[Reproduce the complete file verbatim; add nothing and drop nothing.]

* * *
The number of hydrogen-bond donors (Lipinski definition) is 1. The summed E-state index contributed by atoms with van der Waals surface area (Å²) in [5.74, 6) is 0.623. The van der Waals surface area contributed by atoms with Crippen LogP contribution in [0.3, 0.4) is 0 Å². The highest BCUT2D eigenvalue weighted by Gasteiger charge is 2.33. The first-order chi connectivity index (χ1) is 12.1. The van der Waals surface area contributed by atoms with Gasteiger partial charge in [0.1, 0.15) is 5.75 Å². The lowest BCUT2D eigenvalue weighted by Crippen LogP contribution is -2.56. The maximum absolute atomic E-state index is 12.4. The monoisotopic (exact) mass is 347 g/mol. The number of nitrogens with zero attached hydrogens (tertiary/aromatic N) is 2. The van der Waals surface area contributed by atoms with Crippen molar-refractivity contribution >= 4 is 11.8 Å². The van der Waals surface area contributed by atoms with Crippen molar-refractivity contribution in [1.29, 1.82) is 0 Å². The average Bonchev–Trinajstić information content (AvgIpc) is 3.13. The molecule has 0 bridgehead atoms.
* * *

The number of hydrogen-bond donors (Lipinski definition) is 1. The summed E-state index contributed by atoms with van der Waals surface area (Å²) in [5.74, 6) is 0.623. The van der Waals surface area contributed by atoms with Crippen LogP contribution in [0.3, 0.4) is 0 Å². The highest BCUT2D eigenvalue weighted by Gasteiger charge is 2.33. The first-order chi connectivity index (χ1) is 12.1. The van der Waals surface area contributed by atoms with Gasteiger partial charge in [0.1, 0.15) is 5.75 Å². The lowest BCUT2D eigenvalue weighted by Crippen LogP contribution is -2.56. The maximum absolute atomic E-state index is 12.4. The monoisotopic (exact) mass is 347 g/mol. The number of nitrogens with zero attached hydrogens (tertiary/aromatic N) is 2. The van der Waals surface area contributed by atoms with Crippen molar-refractivity contribution >= 4 is 11.8 Å². The van der Waals surface area contributed by atoms with Crippen molar-refractivity contribution in [1.29, 1.82) is 0 Å². The average Bonchev–Trinajstić information content (AvgIpc) is 3.13. The molecule has 0 bridgehead atoms.